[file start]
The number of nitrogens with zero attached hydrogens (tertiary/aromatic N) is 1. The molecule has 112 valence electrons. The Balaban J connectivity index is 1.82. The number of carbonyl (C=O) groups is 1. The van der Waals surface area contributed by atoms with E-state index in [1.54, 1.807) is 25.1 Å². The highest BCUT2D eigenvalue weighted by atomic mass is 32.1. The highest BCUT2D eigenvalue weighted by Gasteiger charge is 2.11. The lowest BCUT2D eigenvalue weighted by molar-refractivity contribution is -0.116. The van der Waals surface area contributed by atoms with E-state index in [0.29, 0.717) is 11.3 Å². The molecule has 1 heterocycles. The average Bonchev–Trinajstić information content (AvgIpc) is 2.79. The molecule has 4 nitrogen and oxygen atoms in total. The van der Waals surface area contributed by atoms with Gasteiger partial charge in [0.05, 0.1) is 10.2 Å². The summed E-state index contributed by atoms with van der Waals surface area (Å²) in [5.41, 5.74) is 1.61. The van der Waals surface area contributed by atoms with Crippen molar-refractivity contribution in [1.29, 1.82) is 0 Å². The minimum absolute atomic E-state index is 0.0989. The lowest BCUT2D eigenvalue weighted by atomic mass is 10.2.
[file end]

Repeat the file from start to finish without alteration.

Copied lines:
The number of nitrogens with zero attached hydrogens (tertiary/aromatic N) is 1. The molecule has 112 valence electrons. The Balaban J connectivity index is 1.82. The number of carbonyl (C=O) groups is 1. The van der Waals surface area contributed by atoms with E-state index in [1.54, 1.807) is 25.1 Å². The highest BCUT2D eigenvalue weighted by atomic mass is 32.1. The highest BCUT2D eigenvalue weighted by Gasteiger charge is 2.11. The lowest BCUT2D eigenvalue weighted by molar-refractivity contribution is -0.116. The van der Waals surface area contributed by atoms with E-state index in [0.29, 0.717) is 11.3 Å². The molecule has 1 heterocycles. The average Bonchev–Trinajstić information content (AvgIpc) is 2.79. The molecule has 4 nitrogen and oxygen atoms in total. The van der Waals surface area contributed by atoms with Gasteiger partial charge in [0.05, 0.1) is 10.2 Å². The summed E-state index contributed by atoms with van der Waals surface area (Å²) in [5.41, 5.74) is 1.61. The van der Waals surface area contributed by atoms with Crippen molar-refractivity contribution in [1.29, 1.82) is 0 Å². The minimum absolute atomic E-state index is 0.0989. The lowest BCUT2D eigenvalue weighted by atomic mass is 10.2.